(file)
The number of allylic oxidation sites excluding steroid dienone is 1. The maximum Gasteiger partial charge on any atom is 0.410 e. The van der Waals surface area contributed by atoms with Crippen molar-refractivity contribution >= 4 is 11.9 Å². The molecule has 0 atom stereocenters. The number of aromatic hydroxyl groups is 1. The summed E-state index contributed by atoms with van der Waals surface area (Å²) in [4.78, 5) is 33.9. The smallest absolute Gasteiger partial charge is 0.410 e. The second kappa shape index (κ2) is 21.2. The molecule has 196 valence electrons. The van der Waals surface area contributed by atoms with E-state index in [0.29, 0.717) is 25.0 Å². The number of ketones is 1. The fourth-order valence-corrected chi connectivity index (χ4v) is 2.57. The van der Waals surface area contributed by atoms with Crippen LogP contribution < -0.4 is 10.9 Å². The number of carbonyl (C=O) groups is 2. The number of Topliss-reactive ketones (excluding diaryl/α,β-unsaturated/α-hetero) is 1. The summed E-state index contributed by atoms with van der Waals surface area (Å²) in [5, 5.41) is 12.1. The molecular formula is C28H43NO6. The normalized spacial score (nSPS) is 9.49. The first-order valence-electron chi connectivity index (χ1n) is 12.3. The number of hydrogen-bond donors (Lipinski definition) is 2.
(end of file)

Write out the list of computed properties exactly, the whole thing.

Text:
The number of allylic oxidation sites excluding steroid dienone is 1. The maximum Gasteiger partial charge on any atom is 0.410 e. The van der Waals surface area contributed by atoms with Crippen molar-refractivity contribution >= 4 is 11.9 Å². The molecule has 0 atom stereocenters. The number of aromatic hydroxyl groups is 1. The summed E-state index contributed by atoms with van der Waals surface area (Å²) in [4.78, 5) is 33.9. The smallest absolute Gasteiger partial charge is 0.410 e. The second kappa shape index (κ2) is 21.2. The molecule has 196 valence electrons. The van der Waals surface area contributed by atoms with E-state index in [0.29, 0.717) is 25.0 Å². The number of ketones is 1. The fourth-order valence-corrected chi connectivity index (χ4v) is 2.57. The van der Waals surface area contributed by atoms with Crippen LogP contribution < -0.4 is 10.9 Å². The number of carbonyl (C=O) groups is 2. The number of Topliss-reactive ketones (excluding diaryl/α,β-unsaturated/α-hetero) is 1. The summed E-state index contributed by atoms with van der Waals surface area (Å²) in [5, 5.41) is 12.1. The molecular formula is C28H43NO6. The normalized spacial score (nSPS) is 9.49. The first-order valence-electron chi connectivity index (χ1n) is 12.3. The number of hydrogen-bond donors (Lipinski definition) is 2.